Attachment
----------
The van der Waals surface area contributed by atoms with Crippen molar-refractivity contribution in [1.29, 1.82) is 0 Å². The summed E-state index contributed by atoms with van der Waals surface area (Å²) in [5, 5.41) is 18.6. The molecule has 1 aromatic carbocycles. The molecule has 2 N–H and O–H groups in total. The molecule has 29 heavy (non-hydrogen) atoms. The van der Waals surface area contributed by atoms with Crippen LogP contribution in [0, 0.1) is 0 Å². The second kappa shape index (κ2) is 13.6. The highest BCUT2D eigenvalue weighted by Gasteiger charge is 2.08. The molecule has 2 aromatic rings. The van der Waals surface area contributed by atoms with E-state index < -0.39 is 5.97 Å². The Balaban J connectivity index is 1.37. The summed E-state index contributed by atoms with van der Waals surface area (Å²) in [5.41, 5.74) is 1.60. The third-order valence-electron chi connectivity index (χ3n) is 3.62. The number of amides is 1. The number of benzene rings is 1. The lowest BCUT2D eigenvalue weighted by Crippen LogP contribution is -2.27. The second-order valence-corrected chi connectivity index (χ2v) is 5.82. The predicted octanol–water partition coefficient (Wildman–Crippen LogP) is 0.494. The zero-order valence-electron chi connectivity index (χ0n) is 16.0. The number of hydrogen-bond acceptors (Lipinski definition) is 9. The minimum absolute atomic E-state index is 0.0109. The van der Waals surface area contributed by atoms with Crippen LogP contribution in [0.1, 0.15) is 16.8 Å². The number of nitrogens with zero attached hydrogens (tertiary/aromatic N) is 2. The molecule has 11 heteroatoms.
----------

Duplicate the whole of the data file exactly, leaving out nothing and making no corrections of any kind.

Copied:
The van der Waals surface area contributed by atoms with Crippen molar-refractivity contribution in [1.29, 1.82) is 0 Å². The summed E-state index contributed by atoms with van der Waals surface area (Å²) in [5, 5.41) is 18.6. The molecule has 1 aromatic carbocycles. The molecule has 2 N–H and O–H groups in total. The molecule has 29 heavy (non-hydrogen) atoms. The van der Waals surface area contributed by atoms with Crippen LogP contribution in [0, 0.1) is 0 Å². The second kappa shape index (κ2) is 13.6. The highest BCUT2D eigenvalue weighted by Gasteiger charge is 2.08. The molecule has 2 aromatic rings. The van der Waals surface area contributed by atoms with E-state index < -0.39 is 5.97 Å². The Balaban J connectivity index is 1.37. The summed E-state index contributed by atoms with van der Waals surface area (Å²) in [5.41, 5.74) is 1.60. The third-order valence-electron chi connectivity index (χ3n) is 3.62. The number of amides is 1. The number of benzene rings is 1. The lowest BCUT2D eigenvalue weighted by Crippen LogP contribution is -2.27. The second-order valence-corrected chi connectivity index (χ2v) is 5.82. The predicted octanol–water partition coefficient (Wildman–Crippen LogP) is 0.494. The zero-order valence-electron chi connectivity index (χ0n) is 16.0. The number of hydrogen-bond acceptors (Lipinski definition) is 9. The minimum absolute atomic E-state index is 0.0109. The van der Waals surface area contributed by atoms with Crippen LogP contribution in [0.1, 0.15) is 16.8 Å². The number of nitrogens with zero attached hydrogens (tertiary/aromatic N) is 2. The molecule has 11 heteroatoms.